Total Pageviews

Tuesday, January 26, 2010

Stay together

"Thoughts from our lead pastor"

In speaking with our builders last week, we have set a tentative date of having our first service in our new building on June 20, 2010 (Father's Day).

It is an exciting time in our church.

Some nights I lay awake thinking of all of the wonderful possibilities that will present themselves as we move. God is going to do a great work in the Southland!

As we draw closer to the move, there is a lot to be done. We are going to need all of us pulling together, working together to make the transition.

We need to "stay together"!

It's the principle of synergy. Two working together can do far more than just one. Ecclesiastes 4:9,10,12 tells us, 'Two are better than one, because they have a good return for their work: If one falls down, his friend can help him up....though one may be overpowered, two can defend themselves. A cord of three strands is not quickly broken."

Carl G. Conner writes, "A few winters ago, heavy snows hit North Carolina. Following a wet, six-inch snowfall, it was interesting to see the effect along Interstate 40. Next to the highway stood several large groves of tall, young pine trees. The branches were bowed down with the heavy snow--so low that branches from one tree were often leaning against the trunk or branches of another.

Where trees stood alone, however, the effect of the heavy snow was different. The branches had become heavier and heavier, and since there were no other trees to lean against, the branches snapped. They lay on the ground, dark and alone in the cold snow. When the storms of life hit, we need to be standing close to other Christians. The closer we stand, the more we will be able to hold up."

Great stuff.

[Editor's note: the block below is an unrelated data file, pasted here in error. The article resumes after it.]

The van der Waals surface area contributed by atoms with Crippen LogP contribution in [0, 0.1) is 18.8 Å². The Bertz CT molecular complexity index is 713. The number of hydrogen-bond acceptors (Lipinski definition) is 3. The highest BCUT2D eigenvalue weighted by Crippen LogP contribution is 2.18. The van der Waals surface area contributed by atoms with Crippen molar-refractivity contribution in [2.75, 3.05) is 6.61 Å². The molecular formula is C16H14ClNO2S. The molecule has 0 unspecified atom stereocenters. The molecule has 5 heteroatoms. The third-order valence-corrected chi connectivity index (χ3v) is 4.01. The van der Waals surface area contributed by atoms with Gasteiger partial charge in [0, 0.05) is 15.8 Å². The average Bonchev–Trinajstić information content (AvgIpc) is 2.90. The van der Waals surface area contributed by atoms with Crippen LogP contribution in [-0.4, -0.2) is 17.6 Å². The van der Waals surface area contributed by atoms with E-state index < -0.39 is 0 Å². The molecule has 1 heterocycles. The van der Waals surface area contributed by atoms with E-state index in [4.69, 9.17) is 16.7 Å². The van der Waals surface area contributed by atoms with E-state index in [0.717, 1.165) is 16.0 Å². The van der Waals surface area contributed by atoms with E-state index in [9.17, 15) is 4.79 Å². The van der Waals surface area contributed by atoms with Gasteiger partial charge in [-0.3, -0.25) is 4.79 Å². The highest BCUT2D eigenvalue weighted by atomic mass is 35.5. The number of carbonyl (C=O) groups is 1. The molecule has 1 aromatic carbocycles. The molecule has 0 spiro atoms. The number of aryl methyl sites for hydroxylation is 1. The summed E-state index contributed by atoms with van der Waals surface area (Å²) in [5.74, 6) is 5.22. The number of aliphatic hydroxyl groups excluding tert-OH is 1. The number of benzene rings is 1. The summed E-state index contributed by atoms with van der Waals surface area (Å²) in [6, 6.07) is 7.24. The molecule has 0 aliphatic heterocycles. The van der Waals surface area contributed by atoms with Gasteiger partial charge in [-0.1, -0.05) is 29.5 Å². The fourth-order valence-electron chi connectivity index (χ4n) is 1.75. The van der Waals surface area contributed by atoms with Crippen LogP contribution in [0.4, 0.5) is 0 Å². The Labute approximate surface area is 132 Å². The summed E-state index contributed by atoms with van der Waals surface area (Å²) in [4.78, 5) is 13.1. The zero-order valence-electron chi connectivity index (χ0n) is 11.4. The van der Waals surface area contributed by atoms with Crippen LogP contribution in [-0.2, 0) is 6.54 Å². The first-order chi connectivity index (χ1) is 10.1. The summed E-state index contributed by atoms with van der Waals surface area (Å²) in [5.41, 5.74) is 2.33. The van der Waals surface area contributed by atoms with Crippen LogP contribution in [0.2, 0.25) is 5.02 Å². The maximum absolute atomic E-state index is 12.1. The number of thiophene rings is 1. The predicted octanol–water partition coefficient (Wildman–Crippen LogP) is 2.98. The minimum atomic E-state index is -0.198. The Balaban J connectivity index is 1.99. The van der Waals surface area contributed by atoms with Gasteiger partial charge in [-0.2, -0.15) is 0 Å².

We really do need each other, especially in fulfilling the vision that God has for our church family.

In the book, "The Good Fight", author Mark Buchanan uses a movie scene to describe the necessity of unity for the church.

He writes, "General Maximus comes to Rome dirty and shackled. This is not the way it's supposed to be. Where's Rome's legendary pageantry to greet one of her war heroes—the heraldry, the burnished armor, the laurel crown? Where's the honor due him?

Maximus comes as a slave.

That's the premise of the movie Gladiator. Through a maze of events, Maximus goes from celebrated warrior, favorite of one emperor, to despised traitor, nemesis of another. He becomes a fugitive, then caged slave, then unvanquished gladiator. His growing fame in the arena brings him to the sport's pinnacle: Rome's magnificent Coliseum to face her elite warriors.

The games open with a re-enactment of the battle of Carthage. The gladiators, all foot soldiers, are cast as the hapless Carthaginians. It is a stage for slaughter. They are marched out a dark passageway into brilliant sunlight and met with a roar of bloodlust.

Maximus, their leader, shouts to his men: "Stay together." He assembles them in a tight circle in the center of the arena: back-to-back, shields aloft, spears outward. Again he shouts, "Whatever comes out that gate, stay together."

What comes out that gate is swift and sleek and full of terror. Chariot upon chariot thunder forth. War horses pull, with deadly agility and earthshaking strength, wagons driven by master charioteers. Amazonian warrior princesses ride behind and with deadly precision hurl spears and volley arrows. One gladiator strays from the circle, ignoring Maximus's order, and is cut down. Maximus shouts once more: "Stay together!"

The instinct to scatter is strong. But Maximus exerts his authority, and they resist that impulse. The chariots circle, closer, closer, closer. Spears and arrows rain down on the men's wood shields. The chariots are about to cinch the knot. Right then Maximus shouts, "Now!"

The gladiators attack, and decimate the Romans. Commodus, the evil emperor, caustically remarks to the games organizer: "My memory of Roman history is rusty, but didn't we beat Carthage the first time?"

Whatever comes out that gate, stay together."

In the next 5 months, whatever comes our way - let's stay together!

That echoes what Jesus prayed for us in John 17:23: "May they be brought to complete unity". And He promises that the gates of hell will not overcome His church.

No comments: